He adds: “Overall, that’s good news for the consumer. They have the ability to know with confidence that the pork they are purchasing today will be just as tender, if not more tender, in the future as they continue going. So it really is a positive for consumers.”

The Wheat Breeding program at Kansas State University is about more than just developing new wheat varieties for Kansas. While the release of superior varieties is an end goal of the program, many other aspects benefit Kansas farmers. Many of the wheat varieties that are released, from both public and private entities, have pedigrees from K-State varieties.
A few of these benefits include the ability to develop future wheat breeders, perform long-term research and collaborate with a wider scientific community.
K-State has two wheat breeders: Dr. Allan Fritz runs the Manhattan program and develops hard red winter wheat varieties for eastern and central Kansas, and Dr. Guorong Zhang runs the Hays program and develops hard red winter and hard white varieties for central and western Kansas.
The programs are funded by Kansas State University, Kansas Wheat Commission and Kansas Wheat Alliance. The funding from wheat farmers is used for operation of the program, including staff time to plant and harvest in excess of 20,000 yield plots per year, equipment purchases and upkeep, and travel to plots across the state.
Develop Future Breeders
The public breeding program helps to develop the future of wheat breeders for the industry. The program employs graduate students and post-doctoral research assistants, who graduate and go on to work in other public and private breeding programs. These breeders will in turn shape the future of the wheat industry, but their roots will be firmly planted in their training in Kansas.
Long-term Research
New technologies are being used
Development of a new wheat variety is a long-term process. It takes about 12 years from the initial greenhouse cross until that new variety is available to farmers. With new technologies available, that development time is decreasing. These new technologies include high throughput phenotyping, genomic selection, doubled haploids, speed breeding and DNA markers.
“We’re really on the front edge of implementing these things and putting them into the breeding program and learning how to harness their power,” said Fritz.
Sequence of wheat genome
With the recent completion of the sequence of the wheat genome, the industry is on the forefront of additional technological advances. A genome sequence is like a map for wheat researchers. Think about going on a trip with no map. You will probably end up where you wanted to go eventually, but it will require extra time, wrong turns and headaches. The wheat genome sequence allows researchers to have a tool to guide them while experimenting with valuable traits for Kansas wheat farmers at a more rapid pace.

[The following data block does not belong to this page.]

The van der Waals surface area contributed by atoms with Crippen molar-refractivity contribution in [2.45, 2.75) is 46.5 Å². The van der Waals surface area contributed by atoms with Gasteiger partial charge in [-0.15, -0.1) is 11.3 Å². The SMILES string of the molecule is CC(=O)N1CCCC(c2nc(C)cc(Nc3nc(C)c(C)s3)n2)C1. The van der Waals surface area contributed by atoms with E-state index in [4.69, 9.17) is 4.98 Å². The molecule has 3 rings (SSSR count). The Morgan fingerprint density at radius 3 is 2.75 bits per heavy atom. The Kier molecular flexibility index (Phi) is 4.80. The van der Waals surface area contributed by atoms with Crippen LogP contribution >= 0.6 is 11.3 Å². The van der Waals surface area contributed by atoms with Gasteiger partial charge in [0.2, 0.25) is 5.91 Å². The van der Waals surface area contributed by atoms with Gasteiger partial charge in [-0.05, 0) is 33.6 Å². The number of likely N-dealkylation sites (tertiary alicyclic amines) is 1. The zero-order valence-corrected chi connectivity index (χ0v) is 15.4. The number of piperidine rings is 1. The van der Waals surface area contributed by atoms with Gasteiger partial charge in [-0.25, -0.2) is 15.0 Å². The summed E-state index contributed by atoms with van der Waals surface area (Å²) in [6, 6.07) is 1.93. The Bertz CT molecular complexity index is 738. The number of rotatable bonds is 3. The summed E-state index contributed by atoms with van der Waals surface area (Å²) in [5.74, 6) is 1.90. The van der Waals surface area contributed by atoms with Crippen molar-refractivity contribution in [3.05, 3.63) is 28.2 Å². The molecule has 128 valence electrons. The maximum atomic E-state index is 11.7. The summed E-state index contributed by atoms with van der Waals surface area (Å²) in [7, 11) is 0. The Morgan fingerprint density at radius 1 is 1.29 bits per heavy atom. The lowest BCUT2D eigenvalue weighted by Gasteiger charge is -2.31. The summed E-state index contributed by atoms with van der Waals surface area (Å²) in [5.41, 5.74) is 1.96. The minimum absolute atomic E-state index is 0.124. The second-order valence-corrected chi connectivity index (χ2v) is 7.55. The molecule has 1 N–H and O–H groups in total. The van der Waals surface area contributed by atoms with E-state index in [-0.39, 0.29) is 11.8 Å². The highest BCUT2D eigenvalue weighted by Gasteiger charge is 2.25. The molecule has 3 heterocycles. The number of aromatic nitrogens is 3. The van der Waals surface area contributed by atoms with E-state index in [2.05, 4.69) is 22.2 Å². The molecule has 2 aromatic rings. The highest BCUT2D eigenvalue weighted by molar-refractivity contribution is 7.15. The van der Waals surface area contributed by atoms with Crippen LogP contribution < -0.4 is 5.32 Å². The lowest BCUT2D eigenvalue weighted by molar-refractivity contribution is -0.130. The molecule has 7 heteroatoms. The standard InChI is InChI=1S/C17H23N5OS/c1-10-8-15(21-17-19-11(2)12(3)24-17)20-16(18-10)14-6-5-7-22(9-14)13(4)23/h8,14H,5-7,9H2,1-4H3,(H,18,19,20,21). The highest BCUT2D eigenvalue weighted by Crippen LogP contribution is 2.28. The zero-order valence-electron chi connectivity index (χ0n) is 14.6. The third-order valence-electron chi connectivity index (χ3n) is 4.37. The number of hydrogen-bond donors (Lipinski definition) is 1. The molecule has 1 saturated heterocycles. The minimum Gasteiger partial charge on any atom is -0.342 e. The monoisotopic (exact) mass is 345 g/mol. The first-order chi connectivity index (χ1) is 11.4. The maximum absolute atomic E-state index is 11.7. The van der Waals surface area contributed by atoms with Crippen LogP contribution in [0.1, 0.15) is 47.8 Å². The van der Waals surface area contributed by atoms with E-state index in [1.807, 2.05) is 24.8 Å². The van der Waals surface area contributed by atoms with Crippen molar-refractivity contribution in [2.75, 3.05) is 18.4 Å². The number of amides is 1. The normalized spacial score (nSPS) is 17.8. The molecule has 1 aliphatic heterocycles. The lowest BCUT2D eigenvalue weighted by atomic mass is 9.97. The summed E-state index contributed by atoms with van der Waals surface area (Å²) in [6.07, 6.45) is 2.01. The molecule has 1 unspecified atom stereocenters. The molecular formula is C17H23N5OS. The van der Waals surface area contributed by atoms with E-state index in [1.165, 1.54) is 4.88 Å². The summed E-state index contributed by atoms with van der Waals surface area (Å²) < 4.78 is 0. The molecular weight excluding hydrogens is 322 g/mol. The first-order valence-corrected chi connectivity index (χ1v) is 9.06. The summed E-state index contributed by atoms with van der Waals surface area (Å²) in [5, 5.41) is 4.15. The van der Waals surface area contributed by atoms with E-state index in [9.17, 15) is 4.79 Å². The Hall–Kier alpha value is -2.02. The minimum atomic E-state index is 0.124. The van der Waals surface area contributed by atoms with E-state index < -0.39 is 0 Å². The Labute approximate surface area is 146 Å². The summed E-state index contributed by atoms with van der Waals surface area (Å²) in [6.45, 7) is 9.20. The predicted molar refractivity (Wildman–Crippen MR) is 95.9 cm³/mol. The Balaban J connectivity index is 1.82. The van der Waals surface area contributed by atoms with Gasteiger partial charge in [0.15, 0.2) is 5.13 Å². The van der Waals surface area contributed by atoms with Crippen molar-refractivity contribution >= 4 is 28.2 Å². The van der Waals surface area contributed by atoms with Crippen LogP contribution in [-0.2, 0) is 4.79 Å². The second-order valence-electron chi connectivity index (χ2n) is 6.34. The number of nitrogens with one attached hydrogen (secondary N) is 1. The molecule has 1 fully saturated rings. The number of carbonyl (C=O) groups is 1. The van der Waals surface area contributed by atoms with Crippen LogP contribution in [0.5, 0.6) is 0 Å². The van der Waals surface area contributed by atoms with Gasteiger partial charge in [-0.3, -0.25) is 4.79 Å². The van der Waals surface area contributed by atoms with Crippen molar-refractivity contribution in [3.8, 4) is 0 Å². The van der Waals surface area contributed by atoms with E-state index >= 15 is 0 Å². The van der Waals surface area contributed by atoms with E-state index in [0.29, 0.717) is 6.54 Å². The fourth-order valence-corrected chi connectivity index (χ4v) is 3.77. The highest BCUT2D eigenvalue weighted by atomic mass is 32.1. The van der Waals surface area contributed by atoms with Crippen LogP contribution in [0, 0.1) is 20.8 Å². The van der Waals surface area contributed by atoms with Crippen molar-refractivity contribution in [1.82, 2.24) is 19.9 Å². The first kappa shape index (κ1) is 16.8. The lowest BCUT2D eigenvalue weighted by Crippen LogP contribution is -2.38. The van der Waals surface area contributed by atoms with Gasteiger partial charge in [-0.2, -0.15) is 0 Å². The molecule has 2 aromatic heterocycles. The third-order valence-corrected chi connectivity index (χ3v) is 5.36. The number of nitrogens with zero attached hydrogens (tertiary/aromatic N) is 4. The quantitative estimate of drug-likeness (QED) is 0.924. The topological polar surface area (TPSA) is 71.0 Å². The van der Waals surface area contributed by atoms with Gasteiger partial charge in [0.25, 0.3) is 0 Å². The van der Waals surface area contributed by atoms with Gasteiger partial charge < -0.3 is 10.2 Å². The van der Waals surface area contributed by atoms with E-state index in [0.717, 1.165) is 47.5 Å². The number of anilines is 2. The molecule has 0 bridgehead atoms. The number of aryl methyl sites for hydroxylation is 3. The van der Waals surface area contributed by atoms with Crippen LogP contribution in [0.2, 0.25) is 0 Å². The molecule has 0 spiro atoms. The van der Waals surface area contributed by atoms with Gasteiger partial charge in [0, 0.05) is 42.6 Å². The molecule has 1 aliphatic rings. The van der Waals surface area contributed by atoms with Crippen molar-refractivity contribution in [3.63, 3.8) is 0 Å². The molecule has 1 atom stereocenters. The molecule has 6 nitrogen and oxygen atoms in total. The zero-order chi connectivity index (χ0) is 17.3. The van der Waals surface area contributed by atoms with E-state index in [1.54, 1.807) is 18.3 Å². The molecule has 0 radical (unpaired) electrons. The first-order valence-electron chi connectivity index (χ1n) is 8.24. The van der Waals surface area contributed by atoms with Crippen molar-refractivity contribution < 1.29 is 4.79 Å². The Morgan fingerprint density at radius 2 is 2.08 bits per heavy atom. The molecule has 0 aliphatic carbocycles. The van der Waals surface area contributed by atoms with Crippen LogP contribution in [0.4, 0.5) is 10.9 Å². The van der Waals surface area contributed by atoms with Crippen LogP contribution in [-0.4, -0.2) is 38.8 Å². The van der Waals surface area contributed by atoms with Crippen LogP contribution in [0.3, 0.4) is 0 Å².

“It gives you some tools to really do some novel things. We’re really at the front edge of having the tools and knowledge to do some very interesting things and potentially revolutionary things with that kind of technology,” said Fritz. “So having these technologies is a part of making sure that we’re really providing the advantages for Kansas producers.”
Wild relatives
Because of the continued long-term investment in the program, breeders are able to work on projects that won’t provide a return on investment in the short term. One of these allows them to bring in the diversity of wild relatives of wheat.
While generations of cross-breeding have led to modern varieties with better yields and disease resistances, this has meant that other valuable traits found in wild wheat relatives have been left on the table. Wheat researchers are now on a treasure hunt to find those traits and breed them back into our modern varieties.
“The genetic diversity that we’re bringing in will benefit all of the wheat community.” Fritz said, “We can take some chances on some things that aren’t entirely appropriate for a private breeding program to do, things that wouldn’t make sense in terms of revenue projects.”
Broader Scientific Community
Another benefit of the public breeding program is the access to so many scientists and researchers and the ability to collaborate with other departments at K-State.  This includes other departments like entomology, plant pathology, agronomy and grain science, just to name a few.
“What’s really cool about being a wheat breeder at K-State is that you have all these resources around you to make your program better,” said Fritz. “The varieties we’re producing are really the product of not just the effort that’s in our program, but there’s all this other research effort that’s going on at K-State as well, that feeds information into that. We’re just really fortunate to have that infrastructure behind us. That’s a lot of the secret to our success.”
With these benefits, it only makes sense that the K-State breeding program only releases varieties that offer an improvement over the other varieties in the marketplace.